Marvel vs. Capcom 2 has certainly done the rounds. After debuting at the arcade in the year 2000, it went on to find a home on the original Xbox, Dreamcast, and PlayStation 2. Now almost a decade old, the venerable 2D fighter has been brought kicking and screaming into the present with rereleases on Xbox Live Arcade and (shortly) Sony's PlayStation Network. And while it appears Capcom and developer Backbone Entertainment's are aiming to rekindling the feelings of nostalgia associated with pumping fistfuls of dollars into arcade machines by putting it on a current-gen system and adding online play, the transition hasn't been without its hiccups.
Like its cousins in the Street Fighter series of games, MVC2 takes the tried-and-true formula of pitting players against each other in head-to-head combat on a 2D plane and then flips the concept sideways by offering a team of three selectable characters in place of a single bruiser. The game's expansive 56-player roster includes characters from the X-Men, Avengers, Spider-Man, Street Fighter, Darkstalkers, and Mega Man series. It also includes broader Marvel and Capcom universes, as well as a handful of original personalities. Unlike previous versions of the game that required you to earn points and spend them at the in-game store to unlock additional characters, arenas, and costumes, everything is available here straight out of the blocks.
The game is divided into two parts: single-player and multiplayer battles. Single-player includes mainstay fighter modes: Arcade, Training, and Score Attack. Arcade gives you an infinite number of continues to complete the game's seven rounds (in one of four difficulties) before facing off with final boss, Abyss. Score Attack works similarly to Arcade mode but grants you only a single credit with which to finish the game. Training gives you the chance to put together a team and give them a dry run against three opponents of your choosing. There's no tutorial here to help improve your skills, but practice and a little trial and error will definitely help you nail the timing required to string together serious combos. You'll also be able to fiddle with your super gauge power as well as toggle your target dummy character's stance and guard settings. Though Training appears fairly basic in terms of customisability, regardless of whether you're a returning MVC2 veteran or first timer looking to scope out the options, it is a great place to come to terms with the various abilities, and combat rules before you test your mettle.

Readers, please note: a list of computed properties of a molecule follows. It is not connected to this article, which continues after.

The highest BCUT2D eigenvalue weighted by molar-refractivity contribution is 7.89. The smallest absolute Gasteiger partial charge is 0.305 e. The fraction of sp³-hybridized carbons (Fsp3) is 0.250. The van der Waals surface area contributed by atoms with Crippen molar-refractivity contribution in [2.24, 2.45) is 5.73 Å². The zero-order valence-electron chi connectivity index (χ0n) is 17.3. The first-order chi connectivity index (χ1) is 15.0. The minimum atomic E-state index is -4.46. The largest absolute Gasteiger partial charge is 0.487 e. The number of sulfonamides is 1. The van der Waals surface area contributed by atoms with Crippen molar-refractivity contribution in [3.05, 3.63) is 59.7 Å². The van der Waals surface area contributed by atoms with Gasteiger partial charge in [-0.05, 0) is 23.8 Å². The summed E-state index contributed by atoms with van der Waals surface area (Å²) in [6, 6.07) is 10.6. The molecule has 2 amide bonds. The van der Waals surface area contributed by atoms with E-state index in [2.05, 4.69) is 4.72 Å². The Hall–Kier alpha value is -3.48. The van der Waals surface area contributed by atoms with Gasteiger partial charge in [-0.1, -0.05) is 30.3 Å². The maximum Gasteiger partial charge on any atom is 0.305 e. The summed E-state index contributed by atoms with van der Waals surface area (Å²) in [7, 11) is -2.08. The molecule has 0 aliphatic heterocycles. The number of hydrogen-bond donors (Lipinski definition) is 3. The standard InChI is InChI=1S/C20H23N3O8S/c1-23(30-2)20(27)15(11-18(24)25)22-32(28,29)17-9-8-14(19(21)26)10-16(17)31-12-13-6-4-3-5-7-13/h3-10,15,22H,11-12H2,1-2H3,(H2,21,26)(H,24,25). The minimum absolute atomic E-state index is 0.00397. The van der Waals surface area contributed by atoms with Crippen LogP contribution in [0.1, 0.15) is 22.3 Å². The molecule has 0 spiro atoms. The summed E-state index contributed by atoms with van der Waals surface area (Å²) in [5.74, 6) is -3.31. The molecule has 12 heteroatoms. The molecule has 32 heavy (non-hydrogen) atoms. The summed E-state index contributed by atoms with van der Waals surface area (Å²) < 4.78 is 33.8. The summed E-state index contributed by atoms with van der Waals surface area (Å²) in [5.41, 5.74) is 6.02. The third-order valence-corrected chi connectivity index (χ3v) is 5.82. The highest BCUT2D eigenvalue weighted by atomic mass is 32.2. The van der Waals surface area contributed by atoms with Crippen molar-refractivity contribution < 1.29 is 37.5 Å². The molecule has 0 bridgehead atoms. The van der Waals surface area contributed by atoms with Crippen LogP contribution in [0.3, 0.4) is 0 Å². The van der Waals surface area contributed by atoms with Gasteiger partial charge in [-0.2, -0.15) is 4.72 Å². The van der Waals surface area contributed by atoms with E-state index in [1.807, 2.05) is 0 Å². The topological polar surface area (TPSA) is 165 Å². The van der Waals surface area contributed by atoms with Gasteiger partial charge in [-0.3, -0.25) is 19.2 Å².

Undoubtedly, the biggest new addition in this version of MVC2 is the inclusion of online play. Multiplayer supports both offline two-player battles and online ranked and player matches. Player matches allow you to have lobbies with up to six players, and you're cycled in and out of play as matches begin and end. A Spectator mode follows the players during character selection and into the match, which means you can cheer on your friends or study rivals as you watch from the bench. Ranked matches pair you with one other player of roughly the same skill level, and while his or her gamertag is obscured until your game begins, you're able to watch the other player make his or her character selection in real time. The lack of a ready-check system similar to the one in Street Fighter IV means you'll often sit there mashing the A button to start a game without being given any indication of whether it is working or being shown the other player's status.
As with any online game, ping is king, and when matched with another player with a decent connection you'll receive a solid fighting experience. Poor connection games can become an exercise in frustration as players warp around the screen, and you're left to watch as combos are executed against you. Players who lag out or disconnect while attempting to start a game often cause you to enter a limbo state, which requires you to quit out to the dashboard and restart the game from scratch. Search options for custom games are quite basic and will allow you to filter games by voice chat and number of players, but there's no option to prioritise results by ping.